(Editor). The Wild Wyoming Range. Laguna Beach: Laguna Wilderness Press, 2013. Pp. 120.
(Editor) Sabino Osuna’s Photography At the Hour of Combat: Sabino: Osuna’s Photographs of the Mexican Revolution, Laguna Beach: Laguna Wilderness Press, 2012, Pp. 120.
Intellectuals and the Search for a National Identity in Brazil. New York: Cambridge University Press, 2014. Pp. 288.
The Laguna Wilderness. Laguna Beach: Laguna Wilderness Press, 2014. Pp. 120.
"The Political Thought of Amílcar Cabral," The Journal of Modern African Studies, 6, 3 (1968), 373-388.
"Development and Nationalism in Portuguese Africa," Comparative Political Studies, I, 4 (January 1969), 501-525.
"Brazil and Africa in Comparative Perspective," Latin American Research Review, 4 (Spring 1969), 125-136.
"A Critical Synthesis of the Dependency Literature," Latin American Perspectives, I (Spring 1974), 4-29.
"Amílcar Cabral: A Bio-Bibliography of His Life and Thought, 1925-1973," Africana Journal, 5, No. 4 (1974), 289-307.
With Goldman, Roy, "Status Quo and Reform Attitudes of Backlands High School Students of Dominant Class Parents in Brazil, Chile, and Mexico," International Journal of Comparative Sociology, 16, Nos. 1-2 (1975), 37-50.
With Gorman, Steve; Leroy, Cis; and Sheehan, Sara, "Internal and External Issues of Dependency: Approach, Pedagogical Method, and Critique of Two Courses on Latin America," Review of Radical Political Economy, 6 (Winter 1975), 80-94.
"Ruling Classes and Dependency in Two Backland Communities of Northeast Brazil," Studies in Comparative International Development, 11 (1976), 35-50.
"Class, Race, Progress, and Nationalism in Brazil," Latin American Research Review, 12, No. 1 (1977), 222-227.
"A Question of Dependency," Latin American Research Review, 13, No. 2 (1978), 55-68
"Perspectives of Class and Political Struggle in the Portuguese Capitalist State," Kapitalistate, 8 (1980), 99-120.
"Politics of Conflict in the Popular Poetry of Northeast Brazil," Journal of Latin American Lore, 5, No. 2 (1979), 205-231.
"Issues of Theory in Dependency and Marxism," Latin American Perspectives, 7 (Summer-Fall 1981), 3-16.
"Politics and Ideology in the Popular Poetry of Brazil," Studies in Latin American Popular Culture, 2 (1983), 88-98.
"Politics and Ideology in the Popular Poetry of Brazil," Ideologies and Literature, 4 (September–October 1983), 279-293.
"The Theory and Practice of Amílcar Cabral: Revolutionary Implications for the Third World," Latin American Perspectives, 11 (Spring 1984), 3-14.
"Teorias reformistas e revolucionárias de desenvolvimento e subdesenvolvimento," Revista de Economía Política, 3 (July–September 1983), 103-123.
"Toward the Democratic Opening in Latin America: The Case of Brazil," Monthly Review 23 (February 1984), 15-24.
"Sociedad y política en Portugal," Cuadernos Políticos, No. 28 (1982), 74-87.
"A crise dos intelectuais," in Lua Nova (São Paulo) 2, No. 2 (July–September 1985), 82-86.
"Reflections on Brazilian Political Thought and the Crisis of the Intellectual," in Luso-Brazilian Review (University of Wisconsin) 22 (Winter 1985), 111-121.
"Developmental Theories: Current State of the Debate," Rasvoj/Development-International, I, (July–December 1986), 323-336.
"Teorías do desenvolvimento: situação actual do debate," Economía e Socialismo, 10, 69-70 (December 1986), 67-75.
"Perspectivas alternativas de política comparada," Revista de Ciencia Política, 31 (April–June 1988), 52-65.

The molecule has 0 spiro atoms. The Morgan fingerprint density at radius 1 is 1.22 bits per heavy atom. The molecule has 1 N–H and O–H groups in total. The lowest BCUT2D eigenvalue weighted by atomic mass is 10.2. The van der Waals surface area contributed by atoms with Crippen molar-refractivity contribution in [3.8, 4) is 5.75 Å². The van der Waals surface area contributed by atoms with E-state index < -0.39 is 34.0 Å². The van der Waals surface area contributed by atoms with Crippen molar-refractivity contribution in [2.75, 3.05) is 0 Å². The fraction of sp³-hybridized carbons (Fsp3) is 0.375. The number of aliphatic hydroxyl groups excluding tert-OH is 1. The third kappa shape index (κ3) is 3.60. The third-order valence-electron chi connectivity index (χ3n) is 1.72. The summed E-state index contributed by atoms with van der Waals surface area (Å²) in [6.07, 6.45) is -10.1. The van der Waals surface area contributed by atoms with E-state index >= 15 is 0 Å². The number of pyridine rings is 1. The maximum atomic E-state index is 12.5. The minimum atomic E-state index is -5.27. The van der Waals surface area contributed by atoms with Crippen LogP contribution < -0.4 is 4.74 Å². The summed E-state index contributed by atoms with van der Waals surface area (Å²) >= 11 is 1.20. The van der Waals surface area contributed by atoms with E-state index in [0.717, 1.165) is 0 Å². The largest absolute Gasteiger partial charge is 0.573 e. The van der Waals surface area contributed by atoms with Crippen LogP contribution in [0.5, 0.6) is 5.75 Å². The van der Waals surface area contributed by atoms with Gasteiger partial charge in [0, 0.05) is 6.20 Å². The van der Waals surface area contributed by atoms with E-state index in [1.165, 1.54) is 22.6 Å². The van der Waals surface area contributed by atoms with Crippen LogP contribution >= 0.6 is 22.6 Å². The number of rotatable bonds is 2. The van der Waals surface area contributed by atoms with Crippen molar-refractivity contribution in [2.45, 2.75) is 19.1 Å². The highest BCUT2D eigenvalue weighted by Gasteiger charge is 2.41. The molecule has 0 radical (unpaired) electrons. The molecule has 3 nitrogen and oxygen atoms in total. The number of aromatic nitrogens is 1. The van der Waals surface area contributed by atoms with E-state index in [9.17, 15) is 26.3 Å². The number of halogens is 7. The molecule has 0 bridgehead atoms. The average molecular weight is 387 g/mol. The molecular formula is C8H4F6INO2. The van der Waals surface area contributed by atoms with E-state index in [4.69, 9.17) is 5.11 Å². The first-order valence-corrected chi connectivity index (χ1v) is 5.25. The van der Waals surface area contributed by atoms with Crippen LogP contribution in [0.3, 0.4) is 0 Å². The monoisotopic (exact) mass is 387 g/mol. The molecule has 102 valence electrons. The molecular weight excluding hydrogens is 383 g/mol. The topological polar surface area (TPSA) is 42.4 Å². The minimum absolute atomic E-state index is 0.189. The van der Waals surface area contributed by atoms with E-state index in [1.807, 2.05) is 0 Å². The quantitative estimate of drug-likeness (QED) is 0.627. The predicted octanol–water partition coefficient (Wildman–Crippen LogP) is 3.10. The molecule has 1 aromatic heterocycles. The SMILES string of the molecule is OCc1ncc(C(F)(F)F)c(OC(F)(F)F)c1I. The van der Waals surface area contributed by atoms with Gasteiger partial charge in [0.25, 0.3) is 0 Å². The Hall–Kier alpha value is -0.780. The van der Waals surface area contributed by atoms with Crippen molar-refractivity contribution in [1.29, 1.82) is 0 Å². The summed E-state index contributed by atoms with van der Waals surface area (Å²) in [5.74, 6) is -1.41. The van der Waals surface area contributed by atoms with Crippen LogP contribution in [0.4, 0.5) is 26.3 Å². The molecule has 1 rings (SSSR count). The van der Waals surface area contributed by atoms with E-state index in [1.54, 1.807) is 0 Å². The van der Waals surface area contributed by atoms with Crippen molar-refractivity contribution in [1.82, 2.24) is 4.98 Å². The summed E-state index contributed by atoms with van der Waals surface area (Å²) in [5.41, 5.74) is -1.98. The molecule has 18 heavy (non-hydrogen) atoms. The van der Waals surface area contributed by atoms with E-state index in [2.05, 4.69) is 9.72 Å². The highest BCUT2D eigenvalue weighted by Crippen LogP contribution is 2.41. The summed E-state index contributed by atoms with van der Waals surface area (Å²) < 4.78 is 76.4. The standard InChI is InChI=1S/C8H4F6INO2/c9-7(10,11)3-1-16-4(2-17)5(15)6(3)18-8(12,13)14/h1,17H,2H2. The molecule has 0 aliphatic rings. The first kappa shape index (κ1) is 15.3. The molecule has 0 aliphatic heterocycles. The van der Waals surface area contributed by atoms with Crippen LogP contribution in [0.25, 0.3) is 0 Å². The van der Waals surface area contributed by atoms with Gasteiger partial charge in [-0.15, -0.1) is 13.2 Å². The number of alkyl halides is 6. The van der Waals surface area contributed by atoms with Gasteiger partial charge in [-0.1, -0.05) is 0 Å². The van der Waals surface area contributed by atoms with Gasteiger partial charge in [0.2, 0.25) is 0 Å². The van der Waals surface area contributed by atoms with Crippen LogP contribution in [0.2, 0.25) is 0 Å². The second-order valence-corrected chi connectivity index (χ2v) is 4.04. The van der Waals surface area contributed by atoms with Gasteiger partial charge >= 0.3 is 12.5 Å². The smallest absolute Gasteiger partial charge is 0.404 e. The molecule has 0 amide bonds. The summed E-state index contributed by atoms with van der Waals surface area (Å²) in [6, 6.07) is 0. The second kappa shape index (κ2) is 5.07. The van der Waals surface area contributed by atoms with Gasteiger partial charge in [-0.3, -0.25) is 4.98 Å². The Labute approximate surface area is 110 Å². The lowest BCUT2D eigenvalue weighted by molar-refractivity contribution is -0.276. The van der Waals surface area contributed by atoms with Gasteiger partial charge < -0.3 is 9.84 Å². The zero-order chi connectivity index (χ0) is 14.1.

"Família e classe dominante em duas comunidades sertanejas do Nordeste Brasileiro," Revista Brasileira de Estudos Políticos, 67-68 (July 1988-January 1989), 181- 208.
"Post-Marxism: The Retreat from Class in Latin America," Latin American Perspectives, 17 (Spring 1990), 3-24.
"Post-Marxism and its Ideological Impact on the Theory and Practice of U.S. Politics," Cuadernos de Trabajo. Análisis e Investigaciones, 6 (April 1988), 23- 31.
"Tensions in the Latin American Experience: Fundamental Themes in the Formulation of a Research Agenda for the 1990s," Latin American Perspectives, 17 (Spring 1990), 122-128.
"Contradictions in the Search for a Class Theory of the State, Socialism, and Democracy," Socialism in the World, 74-75 (1989), 129-139 and Commentary on pp. 106–107.
"Perspectivas do capitalismo e do socialismo na busca de una teoría de classe do estado e da democracia, Revista de Economía Política, 10 (October–December 1990), 103-123.
with Chilcote, Edward B. "The Crisis of Marxism: An Appraisal of New Directions," Rethinking Marxism, 5 (Summer 1992), 84-106.
"The Left in Latin America: Questions of Theory and Practice," Latin American Perspectives 30 (July 2003), 10-15.
"Trotksy and Development Theory in Latin America," Critical Sociology, 35 (6) 2010, 719-741. Published in Portuguese as “Influências trotskyistas sobre a teoria do desenvolvimento da América Latina,”Revista de Ciências Sociais 40 (No. 1) 2010, 73-98. Also as “Trotsky e a teoria latino-americana do desenvolvimento,” Revista Crítica Marxists, No.34 (2012),87-110.
Abu-El-Haj. Jawdat, and Ronald H. Chilcote. 2011. "Intellectuals, Social Theory, and Political Practice in Brazil," Latin American Perspectives 38 (No. 3) 2011, 5-39.
2013. “Introduction: A Retrospective and Prospectus,” Latin American Perspectives, 40 No. 6 (2013), 5-10.
(Editor). Emerging Nationalism in Portuguese Africa: A Bibliography of Documentary Ephemera Through 1965. Stanford: Stanford University, 1970. Pp. 114. Emerging Nationalism in Portuguese Africa: Documents, Stanford: Stanford University, 1972. Pp. 646.
(Editor). Revolution and Structural Change in Latin America: Ideology, Development and the Radical Left (1930-1965). Stanford: Stanford University, 1970, 2 Vols. Pp. 668 and pp. 602.
(Editor and compiler). Brazil and its Radical Left: An Annotated Bibliography of the Communist Movement and the Rise of Marxism, 1922-1972. New York: Kraus International Publications, 1980. Pp. 455. Sequel to Brazilian Communist Party: Conflict and Integration, 1922-1972. New York: Oxford University Press, 1974.
(Editor with Sheryl Lutjens). Cuba, 1953-1978: A Bibliographical Guide to the Literature. White Plains, NY: Kraus International Publications, 1986. Pp. 1387 in two volumes.
(Editor and compiler). The Portuguese Revolution of 25 April 1974: Annotated Bibliography on the Antecedents and Aftermath. Vol 1. Coimbra: Centro de Documentação 25 de Abril, Universidade de Coimbra, 1987. Pp. 329. Vol 2: Periodicals. Portuguese Political, Popular, and Mass Organizations. Coimbra: Centro de Documentação 25 de Abril. Universidade de Coimbra, 1998. Pp. 295.